Before the internet was a thing, real estate agents had access to a wealth of information to which consumers weren’t privy. They knew the players, they knew the game – and most importantly, they knew the market. And that knowledge came at a price, an average commission price of five per cent, which consumers have been charged for decades. The system in place for buying and selling a home is confusing – so hiring someone who knows how these things work just makes sense, right?
Maybe it did in a while not so long ago. But the world has changed, and Unreserved is here to help real estate change with it.
Since launching in Ottawa in July of 2021, Unreserved has sold just shy of 200 homes, with complete transparency. That means that anyone and everyone involved, with access to an internet connection, could see the inspection reports, market comparables, and every other offer in real-time. Consumers have been begging for an end to blind bidding, and operating as an online auction house let’s Unreserved do just that.
Transparency helps empower buyers. With Unreserved’s online auction platform, they have all the transparency they need to make an informed decision – right at their fingertips. This wealth of ungated information has led to an influx of buyers choosing to buy directly through Unreserved’s online platform – without the help of an agent.
But, it gets better. Have you ever wondered how real estate agents make their commission? For argument’s sake, sellers pay five per cent when selling their home – a commission that gets split two ways between both the buying and selling agent. That’s 2.5 per cent apiece. This posed an interesting question for Unreserved. With so many buyers confidently choosing to buy unrepresented directly through the platform, wouldn’t it make sense to offer a similar commission fee to the actual home buyers themselves?
As it stands, Unreserved offers a two per cent commission to cooperating agents. So is it really crazy to take that two per cent and give it directly to buyers who do all the legwork themselves? It’s long been debated whether or not buyers shoulder the burden of their own agent’s commission fee (even though it’s clearly stated in their buyer’s agreement). Many agents will argue that it’s exclusively the seller paying those fees, making the service for buyers completely free. Whichever side of the argument you fall on, buyers can now see the true value of working with Unreserved when they receive their check for two per cent cash back on the purchase price of their new home. Buyers can decide for themselves whether the expense of an agent is worth forgoing two per cent cash back—or, say, $15,000 on the average home in Ottawa.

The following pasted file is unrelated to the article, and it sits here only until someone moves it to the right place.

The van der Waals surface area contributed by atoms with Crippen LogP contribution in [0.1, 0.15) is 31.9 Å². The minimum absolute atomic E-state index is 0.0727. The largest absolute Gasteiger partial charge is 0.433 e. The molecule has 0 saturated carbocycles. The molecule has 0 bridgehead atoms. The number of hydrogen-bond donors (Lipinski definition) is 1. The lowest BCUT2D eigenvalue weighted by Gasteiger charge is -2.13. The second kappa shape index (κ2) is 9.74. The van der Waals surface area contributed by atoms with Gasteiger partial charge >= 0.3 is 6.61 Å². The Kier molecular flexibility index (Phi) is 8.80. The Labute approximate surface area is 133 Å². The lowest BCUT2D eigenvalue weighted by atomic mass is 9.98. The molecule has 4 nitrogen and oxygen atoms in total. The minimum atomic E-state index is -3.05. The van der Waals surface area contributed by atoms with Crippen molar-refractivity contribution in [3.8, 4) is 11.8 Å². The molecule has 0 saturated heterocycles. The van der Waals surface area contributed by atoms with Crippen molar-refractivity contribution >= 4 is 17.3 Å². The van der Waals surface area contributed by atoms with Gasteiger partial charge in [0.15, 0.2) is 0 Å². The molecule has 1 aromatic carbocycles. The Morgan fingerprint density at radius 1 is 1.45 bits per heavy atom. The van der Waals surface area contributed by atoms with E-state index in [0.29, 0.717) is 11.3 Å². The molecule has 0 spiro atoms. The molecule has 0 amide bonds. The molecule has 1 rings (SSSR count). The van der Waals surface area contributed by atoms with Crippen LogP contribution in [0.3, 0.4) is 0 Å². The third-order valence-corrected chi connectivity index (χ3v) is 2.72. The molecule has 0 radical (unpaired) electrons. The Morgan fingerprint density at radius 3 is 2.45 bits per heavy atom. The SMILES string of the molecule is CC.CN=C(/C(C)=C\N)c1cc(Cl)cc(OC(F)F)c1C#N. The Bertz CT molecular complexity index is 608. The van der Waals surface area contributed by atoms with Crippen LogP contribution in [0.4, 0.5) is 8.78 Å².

Many buyers will continue to work with an agent, and that’s completely understandable. In fact, they encourage it. “For some buyers, operating with the help of an agent provides the peace of mind they need to close,” says CEO Ryan O’Connor.
But, at the end of the day, “It’s the buyer’s money,” he explains. “Up until now, the only option was to give it to a real estate agent. Our research shows that this is something a majority of Canadians would like to see.”
That two per cent adds up fast. We’re not talking about a few dollars here. We’re talking about millions of dollars being paid out annually to buyers and agents. For a property bought for $1,000,000, that’s $20,000 coming right back to you. Unreserved brings a brand new choice to the industry and provides users with real control over their money. As interest rates continue to rise, this could be the push that many buyers need to enter the market.
“We’ve given a tremendous amount of confidence to the home buyer,” adds O’Connor. “The home inspections, the offers, the comparables… when we make all the data transparent and available beforehand, buyers start engaging directly.”
Targeting 50 to 60 sales a month, Unreserved sold 12 homes last week, providing home sellers are excited and flocking to the new, transparent system. All this increased confidence has the whole industry taking notice, including OREB, which is currently lobbying to restrict auction-style home purchasing.
“I take it as a compliment,” says O’Connor. “It means we’re doing something right if we’re making this much noise in an industry that seems to be frozen in time.”
And he’s right. Because giving consumers what they want? That’s just good business.